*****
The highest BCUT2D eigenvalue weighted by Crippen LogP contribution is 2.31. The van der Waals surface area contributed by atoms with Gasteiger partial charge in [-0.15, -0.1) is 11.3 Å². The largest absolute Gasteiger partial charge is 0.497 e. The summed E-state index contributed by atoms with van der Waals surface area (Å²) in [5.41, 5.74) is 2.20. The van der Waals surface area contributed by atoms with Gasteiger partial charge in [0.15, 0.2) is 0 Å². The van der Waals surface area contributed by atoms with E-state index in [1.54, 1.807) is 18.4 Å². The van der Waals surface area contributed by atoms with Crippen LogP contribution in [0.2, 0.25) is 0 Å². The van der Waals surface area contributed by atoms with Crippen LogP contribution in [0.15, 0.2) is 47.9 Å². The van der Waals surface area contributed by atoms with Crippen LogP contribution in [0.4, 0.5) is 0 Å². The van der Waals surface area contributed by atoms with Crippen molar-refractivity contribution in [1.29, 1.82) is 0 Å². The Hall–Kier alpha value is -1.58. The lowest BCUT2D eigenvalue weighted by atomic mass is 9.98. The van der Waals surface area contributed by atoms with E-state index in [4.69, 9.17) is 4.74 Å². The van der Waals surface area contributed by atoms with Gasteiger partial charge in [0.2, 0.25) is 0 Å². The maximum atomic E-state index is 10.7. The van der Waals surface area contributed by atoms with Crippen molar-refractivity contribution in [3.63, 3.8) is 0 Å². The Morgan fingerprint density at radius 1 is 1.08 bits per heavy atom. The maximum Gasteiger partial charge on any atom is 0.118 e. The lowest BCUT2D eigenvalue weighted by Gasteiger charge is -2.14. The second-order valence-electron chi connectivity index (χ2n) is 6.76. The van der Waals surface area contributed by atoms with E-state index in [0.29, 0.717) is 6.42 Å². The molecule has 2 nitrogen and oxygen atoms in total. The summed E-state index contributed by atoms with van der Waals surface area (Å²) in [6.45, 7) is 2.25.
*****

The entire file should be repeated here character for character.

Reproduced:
The highest BCUT2D eigenvalue weighted by Crippen LogP contribution is 2.31. The van der Waals surface area contributed by atoms with Gasteiger partial charge in [-0.15, -0.1) is 11.3 Å². The largest absolute Gasteiger partial charge is 0.497 e. The summed E-state index contributed by atoms with van der Waals surface area (Å²) in [5.41, 5.74) is 2.20. The van der Waals surface area contributed by atoms with Gasteiger partial charge in [0.15, 0.2) is 0 Å². The van der Waals surface area contributed by atoms with E-state index in [1.54, 1.807) is 18.4 Å². The van der Waals surface area contributed by atoms with Crippen LogP contribution in [0.2, 0.25) is 0 Å². The van der Waals surface area contributed by atoms with Crippen LogP contribution in [0.15, 0.2) is 47.9 Å². The van der Waals surface area contributed by atoms with Crippen LogP contribution in [0.4, 0.5) is 0 Å². The van der Waals surface area contributed by atoms with Crippen molar-refractivity contribution in [1.29, 1.82) is 0 Å². The Hall–Kier alpha value is -1.58. The lowest BCUT2D eigenvalue weighted by atomic mass is 9.98. The van der Waals surface area contributed by atoms with E-state index in [4.69, 9.17) is 4.74 Å². The van der Waals surface area contributed by atoms with Gasteiger partial charge in [0.2, 0.25) is 0 Å². The maximum atomic E-state index is 10.7. The van der Waals surface area contributed by atoms with Crippen molar-refractivity contribution in [3.63, 3.8) is 0 Å². The Morgan fingerprint density at radius 1 is 1.08 bits per heavy atom. The maximum Gasteiger partial charge on any atom is 0.118 e. The lowest BCUT2D eigenvalue weighted by Gasteiger charge is -2.14. The second-order valence-electron chi connectivity index (χ2n) is 6.76. The van der Waals surface area contributed by atoms with E-state index in [0.29, 0.717) is 6.42 Å². The molecule has 2 nitrogen and oxygen atoms in total. The summed E-state index contributed by atoms with van der Waals surface area (Å²) in [6.45, 7) is 2.25.